2. Personal Development
  3. Cultural Capital

Cultural Capital

What does Cultural Capital mean at Wootton Lower School?

Cultural capital is the accumulation of knowledge, behaviours and skills that a child can draw upon and which demonstrates their cultural awareness, knowledge and competence; it is one of the key ingredients a pupil will draw upon to be successful in society, their career and the world of work. Cultural capital promotes social mobility and success in our stratified society. It gives a pupil power. It helps them to achieve goals, become successful, and rise up the social ladder without necessarily having wealth or financial capital. For example, being able to perform well in school, knowing how to talk in different social groups or societies, accessing higher education and being successful in work or a career.
Ofsted define cultural capital as…
‘As part of making the judgment about the quality of education, inspectors will consider the extent to which schools are equipping pupils with the knowledge and cultural capital they need to succeed in life.’
The national curriculum suggests that ‘it is the essential knowledge that pupils need to be educated citizens, introducing them to the best that has been thought and said and helping to engender an appreciation of human creativity and achievement.’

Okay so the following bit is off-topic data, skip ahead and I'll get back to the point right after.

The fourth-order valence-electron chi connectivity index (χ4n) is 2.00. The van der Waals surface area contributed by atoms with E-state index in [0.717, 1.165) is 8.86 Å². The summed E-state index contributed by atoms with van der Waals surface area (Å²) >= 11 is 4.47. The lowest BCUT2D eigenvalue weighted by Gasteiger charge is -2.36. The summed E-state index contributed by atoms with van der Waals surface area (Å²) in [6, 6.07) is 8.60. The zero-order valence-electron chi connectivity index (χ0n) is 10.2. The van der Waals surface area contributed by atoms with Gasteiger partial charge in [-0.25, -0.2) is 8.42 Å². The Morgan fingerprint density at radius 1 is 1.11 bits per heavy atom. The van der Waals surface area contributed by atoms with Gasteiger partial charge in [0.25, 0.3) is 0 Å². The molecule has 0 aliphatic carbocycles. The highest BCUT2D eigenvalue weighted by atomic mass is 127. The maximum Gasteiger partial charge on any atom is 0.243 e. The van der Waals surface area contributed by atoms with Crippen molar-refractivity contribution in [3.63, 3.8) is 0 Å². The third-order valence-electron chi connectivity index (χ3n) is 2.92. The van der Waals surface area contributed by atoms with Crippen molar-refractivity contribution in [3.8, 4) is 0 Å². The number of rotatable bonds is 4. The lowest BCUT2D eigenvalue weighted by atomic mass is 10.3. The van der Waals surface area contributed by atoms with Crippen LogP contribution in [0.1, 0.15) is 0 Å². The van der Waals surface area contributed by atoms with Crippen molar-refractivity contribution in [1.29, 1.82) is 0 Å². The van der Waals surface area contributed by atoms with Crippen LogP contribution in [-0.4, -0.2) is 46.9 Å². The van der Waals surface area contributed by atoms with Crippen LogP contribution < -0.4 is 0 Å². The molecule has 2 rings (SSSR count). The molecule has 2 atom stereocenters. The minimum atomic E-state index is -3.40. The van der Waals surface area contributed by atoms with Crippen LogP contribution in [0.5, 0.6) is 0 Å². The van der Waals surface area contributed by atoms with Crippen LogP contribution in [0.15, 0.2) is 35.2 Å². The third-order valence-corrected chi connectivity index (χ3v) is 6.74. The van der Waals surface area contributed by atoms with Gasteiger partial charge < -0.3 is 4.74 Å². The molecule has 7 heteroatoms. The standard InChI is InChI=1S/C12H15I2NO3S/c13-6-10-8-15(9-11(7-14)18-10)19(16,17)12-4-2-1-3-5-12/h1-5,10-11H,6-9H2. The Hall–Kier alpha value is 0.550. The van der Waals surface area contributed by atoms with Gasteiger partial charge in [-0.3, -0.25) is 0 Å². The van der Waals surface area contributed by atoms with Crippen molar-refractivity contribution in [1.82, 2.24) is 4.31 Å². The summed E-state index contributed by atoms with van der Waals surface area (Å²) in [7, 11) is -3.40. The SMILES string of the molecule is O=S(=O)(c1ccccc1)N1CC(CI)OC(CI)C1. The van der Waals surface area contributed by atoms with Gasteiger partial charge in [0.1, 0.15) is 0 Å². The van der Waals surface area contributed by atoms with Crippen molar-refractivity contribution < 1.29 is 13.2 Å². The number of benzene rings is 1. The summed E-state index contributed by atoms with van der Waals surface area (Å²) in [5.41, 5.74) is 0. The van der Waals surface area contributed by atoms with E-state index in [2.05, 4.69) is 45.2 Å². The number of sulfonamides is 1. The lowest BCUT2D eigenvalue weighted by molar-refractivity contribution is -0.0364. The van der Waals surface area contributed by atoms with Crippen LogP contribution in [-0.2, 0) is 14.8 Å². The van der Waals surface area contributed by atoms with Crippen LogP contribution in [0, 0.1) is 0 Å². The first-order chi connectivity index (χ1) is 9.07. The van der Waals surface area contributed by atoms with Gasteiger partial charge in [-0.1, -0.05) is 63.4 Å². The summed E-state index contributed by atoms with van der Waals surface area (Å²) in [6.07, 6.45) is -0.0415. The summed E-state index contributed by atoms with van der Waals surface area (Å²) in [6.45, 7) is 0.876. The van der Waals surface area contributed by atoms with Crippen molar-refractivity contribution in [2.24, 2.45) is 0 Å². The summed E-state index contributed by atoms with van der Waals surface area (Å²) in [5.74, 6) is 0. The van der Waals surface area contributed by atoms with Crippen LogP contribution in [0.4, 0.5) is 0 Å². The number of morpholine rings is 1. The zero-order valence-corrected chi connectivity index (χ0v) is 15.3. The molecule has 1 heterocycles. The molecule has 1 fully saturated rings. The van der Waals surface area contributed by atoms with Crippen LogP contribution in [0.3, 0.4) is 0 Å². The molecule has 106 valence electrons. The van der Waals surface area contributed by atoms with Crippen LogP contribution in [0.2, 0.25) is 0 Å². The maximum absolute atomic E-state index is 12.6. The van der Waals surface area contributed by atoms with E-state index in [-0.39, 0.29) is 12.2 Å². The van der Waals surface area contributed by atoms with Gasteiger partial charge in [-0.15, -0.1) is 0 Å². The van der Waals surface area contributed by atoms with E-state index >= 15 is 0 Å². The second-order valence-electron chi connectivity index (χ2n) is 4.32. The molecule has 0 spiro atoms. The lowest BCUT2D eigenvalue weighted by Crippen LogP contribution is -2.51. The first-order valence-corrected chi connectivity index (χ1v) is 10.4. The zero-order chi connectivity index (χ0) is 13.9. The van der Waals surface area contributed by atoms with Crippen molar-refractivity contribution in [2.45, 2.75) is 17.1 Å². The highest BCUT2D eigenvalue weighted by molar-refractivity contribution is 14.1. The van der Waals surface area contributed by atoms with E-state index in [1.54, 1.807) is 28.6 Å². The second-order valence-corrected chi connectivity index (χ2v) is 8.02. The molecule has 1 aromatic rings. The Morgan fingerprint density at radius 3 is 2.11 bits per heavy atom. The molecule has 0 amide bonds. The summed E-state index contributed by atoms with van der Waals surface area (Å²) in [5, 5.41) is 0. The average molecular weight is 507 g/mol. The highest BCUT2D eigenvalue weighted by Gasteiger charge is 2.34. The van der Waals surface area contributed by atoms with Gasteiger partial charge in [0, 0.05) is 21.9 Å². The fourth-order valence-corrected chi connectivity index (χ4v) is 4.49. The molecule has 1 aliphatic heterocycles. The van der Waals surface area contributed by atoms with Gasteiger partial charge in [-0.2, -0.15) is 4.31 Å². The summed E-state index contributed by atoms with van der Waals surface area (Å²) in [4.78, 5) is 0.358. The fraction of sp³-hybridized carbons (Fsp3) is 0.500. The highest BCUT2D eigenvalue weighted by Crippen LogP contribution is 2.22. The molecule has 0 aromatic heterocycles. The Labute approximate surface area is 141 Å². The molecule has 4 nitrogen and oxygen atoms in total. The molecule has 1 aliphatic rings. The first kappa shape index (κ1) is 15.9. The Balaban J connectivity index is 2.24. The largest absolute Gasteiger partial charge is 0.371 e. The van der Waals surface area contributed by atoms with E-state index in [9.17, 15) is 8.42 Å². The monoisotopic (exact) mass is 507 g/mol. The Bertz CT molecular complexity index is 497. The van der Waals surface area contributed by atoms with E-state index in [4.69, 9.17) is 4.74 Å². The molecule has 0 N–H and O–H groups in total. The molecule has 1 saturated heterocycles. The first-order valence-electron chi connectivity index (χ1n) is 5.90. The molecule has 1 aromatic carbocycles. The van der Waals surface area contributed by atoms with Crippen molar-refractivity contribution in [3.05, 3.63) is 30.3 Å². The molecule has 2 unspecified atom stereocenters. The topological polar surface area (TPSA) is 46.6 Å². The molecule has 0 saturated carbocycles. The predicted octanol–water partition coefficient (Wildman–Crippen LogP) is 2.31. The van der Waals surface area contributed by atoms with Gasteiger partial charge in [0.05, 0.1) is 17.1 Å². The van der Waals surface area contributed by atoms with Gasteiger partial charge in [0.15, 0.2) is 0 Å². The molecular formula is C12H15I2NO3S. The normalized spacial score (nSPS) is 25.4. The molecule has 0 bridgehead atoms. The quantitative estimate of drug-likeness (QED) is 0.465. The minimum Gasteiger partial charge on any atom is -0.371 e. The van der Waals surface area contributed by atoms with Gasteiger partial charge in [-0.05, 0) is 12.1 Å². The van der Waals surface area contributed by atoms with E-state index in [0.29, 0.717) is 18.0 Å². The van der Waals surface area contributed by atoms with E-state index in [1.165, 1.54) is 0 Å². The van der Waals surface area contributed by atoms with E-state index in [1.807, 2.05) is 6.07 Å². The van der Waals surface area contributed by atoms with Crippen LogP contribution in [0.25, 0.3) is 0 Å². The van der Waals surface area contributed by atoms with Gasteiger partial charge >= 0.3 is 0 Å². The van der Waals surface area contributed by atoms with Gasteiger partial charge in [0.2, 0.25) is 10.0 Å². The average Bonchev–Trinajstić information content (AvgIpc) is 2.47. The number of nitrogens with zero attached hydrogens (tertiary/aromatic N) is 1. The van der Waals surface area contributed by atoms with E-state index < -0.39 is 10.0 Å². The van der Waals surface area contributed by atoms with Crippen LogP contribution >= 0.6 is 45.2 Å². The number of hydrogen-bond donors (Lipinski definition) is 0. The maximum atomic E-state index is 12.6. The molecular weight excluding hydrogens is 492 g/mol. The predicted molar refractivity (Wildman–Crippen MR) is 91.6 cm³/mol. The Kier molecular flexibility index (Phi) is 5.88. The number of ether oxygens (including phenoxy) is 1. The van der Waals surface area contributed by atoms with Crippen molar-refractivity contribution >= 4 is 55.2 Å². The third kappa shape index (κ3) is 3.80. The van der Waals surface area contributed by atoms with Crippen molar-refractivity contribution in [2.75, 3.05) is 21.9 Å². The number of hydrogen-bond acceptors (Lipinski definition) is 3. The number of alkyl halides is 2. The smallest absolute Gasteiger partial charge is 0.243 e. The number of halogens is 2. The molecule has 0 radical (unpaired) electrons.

At Wootton Lower School, we strive to equip pupils with the knowledge and cultural capital they need to succeed in life. It is the essential knowledge that pupils need to be educated citizens. We want our children to leave us at the end of year 4 with a range of skills, deep knowledge, a love of learning and ambition. Cultural capital is not something that is ‘given’ or ‘taught’. It is about culture, language, traditions and experiences. At Wootton Lower, we want to celebrate the uniqueness of us all and share our differences and individualism. It is the learning beyond the curriculum.
We recognise that for pupils to aspire and be successful academically and in the wider areas of their lives, they need to be given rich and sustained opportunities to develop their cultural capital. Wootton Lower School recognises that there are six key areas of development that are interrelated and cumulatively contribute to the sum of a pupil’s cultural capital:

  • Personal Development
  • Social Development
  • Physical Development
  • Spiritual Development
  • Moral Development
  • Cultural Development

We have created cultural capital overviews for each key area. This includes all the aspects of the cultural capital, which researchers have evidenced enriches children’s knowledge and understanding and will equip and prepare them for their futures. Some aspects are covered in our curriculum, other aspects are explored in assemblies, incidental conversations and daily life at school. Other aspects can be discovered at home through experiences and conversations, especially when visiting places or on trips.